Using the analogy of constructing a building, an egoist will aim to construct the best building that is politically possible without taking any personal risk, other than that, which is likely good for them. 


Conformists cannot, or will not, rule themselves. They would prefer not to engage their thought and fully use their reason. They are inclined to be slavish and willing to sacrifice some freedom in return for a reduction in their responsibilities. They are more inclined to learn the shape of the spoon rather than to learn to discipline themselves. They seek security through being dependent on a boss / employer, in order to have a quieter life. They are unlikely to initiate significant progress, since their aim is often to find a more ‘benevolent boss’. They represent a more passive type of behavioural risk to others. They can behave like: critics, knowing the way but not knowing how to drive the car; as moaners, projecting their negativity onto others; or as radicals, seeing a minor problem and advocating a solution to that problem, without realizing that their solution would bring things generally into a worse state of affairs. 

Conformist Ethics 

Conformist ethics are based on what’s good in the norm. They are based on efforts extended or good intentions, with some ego distortion likely, rather than on the quality of the end result. They usually have some degree of expectation that others should give things to them or do things for them, especially the government – as the way a child might develop unrealistic expectations of what they should get from their parents. They only carry out analyses within their narrative as challenging the narrative is considered too dangerous – and creating their own narratives considered too onerous.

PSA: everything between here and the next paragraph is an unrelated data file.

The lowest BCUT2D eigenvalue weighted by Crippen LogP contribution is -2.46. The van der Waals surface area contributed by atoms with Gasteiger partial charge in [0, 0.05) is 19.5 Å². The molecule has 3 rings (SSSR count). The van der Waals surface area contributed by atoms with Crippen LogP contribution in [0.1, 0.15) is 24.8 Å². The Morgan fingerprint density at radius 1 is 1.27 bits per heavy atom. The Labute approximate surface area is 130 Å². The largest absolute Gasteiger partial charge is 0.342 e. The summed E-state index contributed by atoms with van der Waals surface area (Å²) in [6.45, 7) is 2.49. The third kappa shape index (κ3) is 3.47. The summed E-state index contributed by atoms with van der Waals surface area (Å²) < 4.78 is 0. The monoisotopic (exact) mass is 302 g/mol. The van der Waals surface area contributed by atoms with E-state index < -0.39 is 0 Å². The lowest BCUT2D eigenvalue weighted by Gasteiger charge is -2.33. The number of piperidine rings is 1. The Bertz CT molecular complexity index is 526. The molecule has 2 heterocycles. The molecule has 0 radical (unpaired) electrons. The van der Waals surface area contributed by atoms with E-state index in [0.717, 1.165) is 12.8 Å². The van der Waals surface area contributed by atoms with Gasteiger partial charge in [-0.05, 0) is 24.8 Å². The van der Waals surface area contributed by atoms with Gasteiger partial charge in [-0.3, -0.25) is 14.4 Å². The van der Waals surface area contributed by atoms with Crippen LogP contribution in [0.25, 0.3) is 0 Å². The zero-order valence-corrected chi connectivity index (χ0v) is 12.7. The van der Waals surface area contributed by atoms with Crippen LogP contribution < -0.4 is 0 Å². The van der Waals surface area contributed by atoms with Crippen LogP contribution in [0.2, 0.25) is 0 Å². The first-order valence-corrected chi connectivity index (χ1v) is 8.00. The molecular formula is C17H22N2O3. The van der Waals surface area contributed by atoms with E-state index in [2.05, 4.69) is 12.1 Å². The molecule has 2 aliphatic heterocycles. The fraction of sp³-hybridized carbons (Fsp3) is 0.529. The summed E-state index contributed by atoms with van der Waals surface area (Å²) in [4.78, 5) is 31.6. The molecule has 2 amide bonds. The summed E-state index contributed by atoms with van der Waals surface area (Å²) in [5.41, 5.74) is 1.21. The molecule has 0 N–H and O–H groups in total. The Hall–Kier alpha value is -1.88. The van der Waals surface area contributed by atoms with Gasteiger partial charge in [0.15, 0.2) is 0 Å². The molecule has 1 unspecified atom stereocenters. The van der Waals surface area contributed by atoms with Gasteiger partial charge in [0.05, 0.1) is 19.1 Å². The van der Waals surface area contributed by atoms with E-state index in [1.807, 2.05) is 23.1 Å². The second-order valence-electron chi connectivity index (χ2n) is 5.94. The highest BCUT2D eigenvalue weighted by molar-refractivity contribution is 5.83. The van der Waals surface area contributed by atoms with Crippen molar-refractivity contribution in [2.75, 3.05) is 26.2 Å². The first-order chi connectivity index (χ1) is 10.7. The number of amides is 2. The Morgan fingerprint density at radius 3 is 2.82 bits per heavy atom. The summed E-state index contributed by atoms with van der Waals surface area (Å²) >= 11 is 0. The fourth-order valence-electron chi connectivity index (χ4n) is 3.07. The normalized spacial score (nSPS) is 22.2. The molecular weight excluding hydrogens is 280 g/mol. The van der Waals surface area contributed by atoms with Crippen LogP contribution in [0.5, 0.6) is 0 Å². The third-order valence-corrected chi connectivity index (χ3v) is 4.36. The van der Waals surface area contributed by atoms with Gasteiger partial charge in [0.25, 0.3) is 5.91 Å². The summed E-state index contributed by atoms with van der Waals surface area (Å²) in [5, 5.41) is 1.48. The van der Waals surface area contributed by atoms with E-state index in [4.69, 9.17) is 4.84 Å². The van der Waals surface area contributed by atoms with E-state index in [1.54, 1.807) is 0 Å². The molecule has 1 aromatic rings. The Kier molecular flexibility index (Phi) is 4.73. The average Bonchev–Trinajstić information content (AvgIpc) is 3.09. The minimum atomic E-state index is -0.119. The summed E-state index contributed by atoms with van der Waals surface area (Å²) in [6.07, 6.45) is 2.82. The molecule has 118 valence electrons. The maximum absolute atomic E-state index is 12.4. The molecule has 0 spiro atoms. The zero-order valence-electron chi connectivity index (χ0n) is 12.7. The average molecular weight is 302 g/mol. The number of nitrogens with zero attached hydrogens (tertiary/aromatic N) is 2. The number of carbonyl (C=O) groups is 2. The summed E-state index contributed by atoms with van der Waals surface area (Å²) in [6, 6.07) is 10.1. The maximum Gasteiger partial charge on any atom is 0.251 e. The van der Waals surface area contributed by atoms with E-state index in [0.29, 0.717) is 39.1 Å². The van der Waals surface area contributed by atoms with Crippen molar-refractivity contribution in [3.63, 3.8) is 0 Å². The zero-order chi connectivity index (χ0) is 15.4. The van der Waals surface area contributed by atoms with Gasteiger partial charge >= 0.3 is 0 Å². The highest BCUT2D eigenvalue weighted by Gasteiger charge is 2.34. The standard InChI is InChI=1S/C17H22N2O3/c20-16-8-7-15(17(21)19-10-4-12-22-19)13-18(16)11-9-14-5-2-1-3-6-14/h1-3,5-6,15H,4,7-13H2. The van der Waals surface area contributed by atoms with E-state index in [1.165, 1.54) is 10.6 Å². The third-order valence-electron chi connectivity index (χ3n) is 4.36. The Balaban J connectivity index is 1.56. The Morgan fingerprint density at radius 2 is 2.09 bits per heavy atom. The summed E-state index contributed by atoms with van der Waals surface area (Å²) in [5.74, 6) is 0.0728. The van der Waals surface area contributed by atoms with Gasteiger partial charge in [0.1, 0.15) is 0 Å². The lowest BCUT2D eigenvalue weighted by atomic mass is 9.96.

They have a distorted view of freedom. To them, it’s mostly about having less responsibility. Real freedom would be felt as great anxiety and terrible agony for a conformist.  

Action and courage are mostly absent from conformist narratives. They mostly want somebody else to do it – as a child would want their parents or an adult to do things for them. They get upset as children do and often need to be looked after as we care for children. 

Conformists will strive to follow the path of ‘progress’ that conforms to their norm – though this norm will probably be based on a weak narrative. They will act mostly in the interest of achieving a quieter life for themselves – though in a manner unlikely to achieve much quality in such a life. Better regulation requiring more of the conformist can be likely to improve the quantity of work carried out by them, but the quality will depend on the quality of the regulations. 

If they were constructing a building, it would likely be shoddy with superficial or disproportionate conformity to standards and regulations. Their primary aim will be to safeguard their own security. 


Barbarians have nothing trustworthy or true.

Herodotus (by the Spartans to the Athenians)

Brutes are willing to be brutal and pretentious in their actions if they consider it in their interest. They are cowards who are typically enemies to anyone better than themselves, who often despise those who treat them well and look up to those who make no concessions but are mostly filled with nonsense. Their consideration for others is often quite limited. Brutes typically want to bring things down to their level. Their behaviour is the biggest obstacle to progress. Power vacuums are likely to attract or necessitate brutes for reasons of expedience. Freedom is about unconditionally getting what they want. They can behave like trolls, sadists or psychopaths. 

Brutes can sometimes be not in the least disturbed by the harm that befalls them, provided they can see their enemies’ downfall first.


Brutish ethics

Brutish ethics are based on brutes getting what they want – once they have some nonsense excuse created to justify the actions (nonsense to others but believed by their egos). 

Brutes will rape, pillage and pollute the earth and do so without conscience. Brutes will strive to get the most for them from any actions they take that are pretentiously put forward as progressive. They will pretentiously look after their self-interest with very little if any regard for the others. They will not have much regard for conforming to norms, e.g. regulations, other than in a pretentious manner. They represent a behavioural risk to others.